Opinions vary in the medical community as to whether or not diet plays a significant role in acne. Some common misconceptions about the connection between food and acne breakouts have been disproved. For example, according to several studies, chocolate does not cause acne.. Acne is caused when glands in the skin called sebaceous glands begin to form sticky oil called sebum. These glands are stimulated by hormones that become active at puberty which is why acne occurs most often in adolescence when these hormones are produced in abundance. The oils formed by the sebaceous glands hold dead skin cells preventing them form being sloughed off. As these cells die, they create the perfect environment for bacteria to grow. When these bacteria called Acne Vulgaris become too plentiful, they will attempt to erupt from the skin causing a pimple. Sometimes, when the bacteria grow, the body sends white blood cells to fight the infection. This natural reaction can cause painful, large cysts to form in the deeper layers of skin. Chocolate may not cause acne, but the fat and sugar that usually accompanies chocolate may.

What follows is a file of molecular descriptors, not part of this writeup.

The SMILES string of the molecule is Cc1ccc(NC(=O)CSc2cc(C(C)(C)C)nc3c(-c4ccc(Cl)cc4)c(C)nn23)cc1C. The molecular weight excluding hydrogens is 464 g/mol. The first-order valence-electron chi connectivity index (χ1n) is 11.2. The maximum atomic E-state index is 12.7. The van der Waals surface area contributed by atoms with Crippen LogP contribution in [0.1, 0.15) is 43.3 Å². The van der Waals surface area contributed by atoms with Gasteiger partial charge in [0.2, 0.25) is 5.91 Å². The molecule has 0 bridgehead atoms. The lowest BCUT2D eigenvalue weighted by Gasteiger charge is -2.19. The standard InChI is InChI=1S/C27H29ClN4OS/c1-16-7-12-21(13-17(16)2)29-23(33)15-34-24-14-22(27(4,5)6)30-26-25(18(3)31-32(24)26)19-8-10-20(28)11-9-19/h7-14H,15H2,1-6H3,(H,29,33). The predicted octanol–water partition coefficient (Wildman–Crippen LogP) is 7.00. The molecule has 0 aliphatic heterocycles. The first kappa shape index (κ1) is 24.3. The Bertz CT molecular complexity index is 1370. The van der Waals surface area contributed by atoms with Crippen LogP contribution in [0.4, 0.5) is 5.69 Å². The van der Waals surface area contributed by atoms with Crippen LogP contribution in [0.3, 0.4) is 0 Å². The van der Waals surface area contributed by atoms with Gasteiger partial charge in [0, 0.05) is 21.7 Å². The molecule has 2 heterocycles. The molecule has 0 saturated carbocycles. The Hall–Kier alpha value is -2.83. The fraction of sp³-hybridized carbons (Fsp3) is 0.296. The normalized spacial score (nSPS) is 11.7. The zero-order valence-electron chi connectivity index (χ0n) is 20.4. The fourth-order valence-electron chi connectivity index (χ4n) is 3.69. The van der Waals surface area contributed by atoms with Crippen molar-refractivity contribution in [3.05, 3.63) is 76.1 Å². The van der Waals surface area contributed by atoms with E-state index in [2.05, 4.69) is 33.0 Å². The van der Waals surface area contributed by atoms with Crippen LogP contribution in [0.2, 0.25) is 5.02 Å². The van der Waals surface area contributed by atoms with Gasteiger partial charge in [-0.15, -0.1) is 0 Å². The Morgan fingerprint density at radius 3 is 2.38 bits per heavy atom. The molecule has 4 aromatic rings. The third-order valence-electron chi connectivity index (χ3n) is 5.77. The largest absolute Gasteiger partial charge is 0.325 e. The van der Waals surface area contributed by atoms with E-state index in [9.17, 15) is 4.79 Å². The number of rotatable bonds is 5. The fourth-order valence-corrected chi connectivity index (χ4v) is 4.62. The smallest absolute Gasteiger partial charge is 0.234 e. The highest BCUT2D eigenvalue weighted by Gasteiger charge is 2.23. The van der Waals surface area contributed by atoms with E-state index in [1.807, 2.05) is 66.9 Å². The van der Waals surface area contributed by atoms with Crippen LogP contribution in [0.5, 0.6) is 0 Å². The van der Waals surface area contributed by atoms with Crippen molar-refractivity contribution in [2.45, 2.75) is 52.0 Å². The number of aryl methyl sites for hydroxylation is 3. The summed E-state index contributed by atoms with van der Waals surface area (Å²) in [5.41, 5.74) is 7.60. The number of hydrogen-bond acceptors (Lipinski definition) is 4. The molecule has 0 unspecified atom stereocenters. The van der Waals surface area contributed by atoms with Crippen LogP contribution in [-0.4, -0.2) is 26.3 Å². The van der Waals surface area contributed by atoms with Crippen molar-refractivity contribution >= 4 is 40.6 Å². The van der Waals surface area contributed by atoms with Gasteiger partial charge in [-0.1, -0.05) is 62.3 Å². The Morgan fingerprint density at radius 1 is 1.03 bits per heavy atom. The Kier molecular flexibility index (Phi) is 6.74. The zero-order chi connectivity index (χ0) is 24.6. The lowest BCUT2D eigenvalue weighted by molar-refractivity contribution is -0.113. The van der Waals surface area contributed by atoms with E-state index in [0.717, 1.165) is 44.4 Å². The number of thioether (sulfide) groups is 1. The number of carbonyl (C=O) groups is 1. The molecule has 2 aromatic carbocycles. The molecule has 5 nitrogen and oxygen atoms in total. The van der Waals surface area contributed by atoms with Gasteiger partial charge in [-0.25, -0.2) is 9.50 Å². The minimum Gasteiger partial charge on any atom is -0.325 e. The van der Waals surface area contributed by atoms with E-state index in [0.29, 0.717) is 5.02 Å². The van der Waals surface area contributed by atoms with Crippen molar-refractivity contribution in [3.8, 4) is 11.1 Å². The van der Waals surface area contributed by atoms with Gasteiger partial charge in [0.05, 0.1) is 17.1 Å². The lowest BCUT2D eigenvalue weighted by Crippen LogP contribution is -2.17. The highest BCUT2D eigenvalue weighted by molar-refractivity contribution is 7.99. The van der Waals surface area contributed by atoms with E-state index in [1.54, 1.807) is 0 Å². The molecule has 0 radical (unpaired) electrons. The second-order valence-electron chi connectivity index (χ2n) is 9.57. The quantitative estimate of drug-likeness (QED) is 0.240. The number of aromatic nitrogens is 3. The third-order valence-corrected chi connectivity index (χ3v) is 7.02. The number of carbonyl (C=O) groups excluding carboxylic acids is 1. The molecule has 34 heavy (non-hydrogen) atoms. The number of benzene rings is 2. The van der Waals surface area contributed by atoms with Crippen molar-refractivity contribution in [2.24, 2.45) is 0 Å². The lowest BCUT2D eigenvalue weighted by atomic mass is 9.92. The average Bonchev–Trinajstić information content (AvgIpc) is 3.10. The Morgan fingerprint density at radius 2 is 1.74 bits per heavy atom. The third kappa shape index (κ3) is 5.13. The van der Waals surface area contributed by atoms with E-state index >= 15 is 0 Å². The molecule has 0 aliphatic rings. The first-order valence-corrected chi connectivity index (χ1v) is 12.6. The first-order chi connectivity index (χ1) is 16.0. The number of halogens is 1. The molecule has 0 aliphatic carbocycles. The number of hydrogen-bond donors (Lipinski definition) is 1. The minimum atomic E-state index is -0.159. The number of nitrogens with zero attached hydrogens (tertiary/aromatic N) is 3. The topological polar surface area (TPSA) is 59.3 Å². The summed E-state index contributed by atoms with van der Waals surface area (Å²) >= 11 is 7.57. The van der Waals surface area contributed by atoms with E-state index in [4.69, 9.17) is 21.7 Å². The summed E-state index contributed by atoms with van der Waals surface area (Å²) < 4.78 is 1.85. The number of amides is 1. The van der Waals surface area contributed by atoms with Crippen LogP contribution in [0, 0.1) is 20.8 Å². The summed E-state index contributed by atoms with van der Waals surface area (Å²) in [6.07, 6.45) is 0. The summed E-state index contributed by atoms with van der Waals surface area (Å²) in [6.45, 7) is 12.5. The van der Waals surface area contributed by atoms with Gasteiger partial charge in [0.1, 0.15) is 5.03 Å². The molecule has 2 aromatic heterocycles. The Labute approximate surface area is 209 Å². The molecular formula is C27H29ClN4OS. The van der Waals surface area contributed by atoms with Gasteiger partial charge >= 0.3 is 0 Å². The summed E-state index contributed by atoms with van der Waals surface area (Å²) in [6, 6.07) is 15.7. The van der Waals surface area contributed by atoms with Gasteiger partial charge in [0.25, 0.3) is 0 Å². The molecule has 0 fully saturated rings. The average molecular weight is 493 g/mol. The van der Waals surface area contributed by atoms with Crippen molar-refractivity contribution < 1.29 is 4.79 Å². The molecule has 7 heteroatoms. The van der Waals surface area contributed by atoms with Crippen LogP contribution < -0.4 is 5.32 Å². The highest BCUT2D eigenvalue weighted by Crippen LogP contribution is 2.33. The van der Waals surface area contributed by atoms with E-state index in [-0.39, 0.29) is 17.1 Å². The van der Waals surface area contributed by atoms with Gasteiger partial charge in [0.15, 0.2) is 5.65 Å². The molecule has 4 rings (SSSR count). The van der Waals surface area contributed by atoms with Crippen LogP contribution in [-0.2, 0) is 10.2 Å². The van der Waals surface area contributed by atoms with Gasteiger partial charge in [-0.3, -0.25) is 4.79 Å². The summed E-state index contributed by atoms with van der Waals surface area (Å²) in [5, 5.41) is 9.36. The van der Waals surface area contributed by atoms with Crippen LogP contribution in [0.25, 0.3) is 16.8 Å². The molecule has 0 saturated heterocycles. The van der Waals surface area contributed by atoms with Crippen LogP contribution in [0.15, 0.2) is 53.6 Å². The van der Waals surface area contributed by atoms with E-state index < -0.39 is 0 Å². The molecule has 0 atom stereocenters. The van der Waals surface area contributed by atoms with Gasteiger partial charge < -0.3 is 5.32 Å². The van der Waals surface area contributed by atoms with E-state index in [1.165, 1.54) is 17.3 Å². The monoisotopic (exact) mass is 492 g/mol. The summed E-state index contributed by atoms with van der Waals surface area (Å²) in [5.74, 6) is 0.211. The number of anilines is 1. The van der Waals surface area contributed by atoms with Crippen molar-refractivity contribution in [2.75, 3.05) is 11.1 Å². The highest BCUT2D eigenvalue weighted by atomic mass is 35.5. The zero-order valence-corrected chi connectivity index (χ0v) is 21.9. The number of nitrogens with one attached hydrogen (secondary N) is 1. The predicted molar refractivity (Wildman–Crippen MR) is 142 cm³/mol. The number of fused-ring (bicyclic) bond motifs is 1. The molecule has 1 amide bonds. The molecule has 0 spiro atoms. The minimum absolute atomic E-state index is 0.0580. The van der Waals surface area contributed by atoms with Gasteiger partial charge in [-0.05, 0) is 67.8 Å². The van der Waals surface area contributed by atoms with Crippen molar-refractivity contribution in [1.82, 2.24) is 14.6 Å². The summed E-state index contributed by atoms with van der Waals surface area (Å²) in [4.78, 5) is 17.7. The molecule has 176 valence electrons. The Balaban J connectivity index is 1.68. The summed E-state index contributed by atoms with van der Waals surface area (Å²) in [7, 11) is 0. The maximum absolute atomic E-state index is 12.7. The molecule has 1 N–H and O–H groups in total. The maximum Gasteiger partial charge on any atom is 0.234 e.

Eliminating certain foods from the diet and increasing the amount of specific vitamins and minerals may help reduce the amount of sebum produced and prevent acne breakouts. However, the interaction between diet and acne is not a simple cause and effect relationship. If an oily food is eaten, the oil does not travel to the skin or cause it to be oily, but high levels of fat in the blood may effect the production of hormones such as testosterone. Higher levels of hormones may cause acne to worsen.

Many high carbohydrate foods are believed to worsen acne. Researchers have discovered that high carbohydrate foods increase the levels of insulin in the blood. High levels of insulin can raise hormone levels in the blood.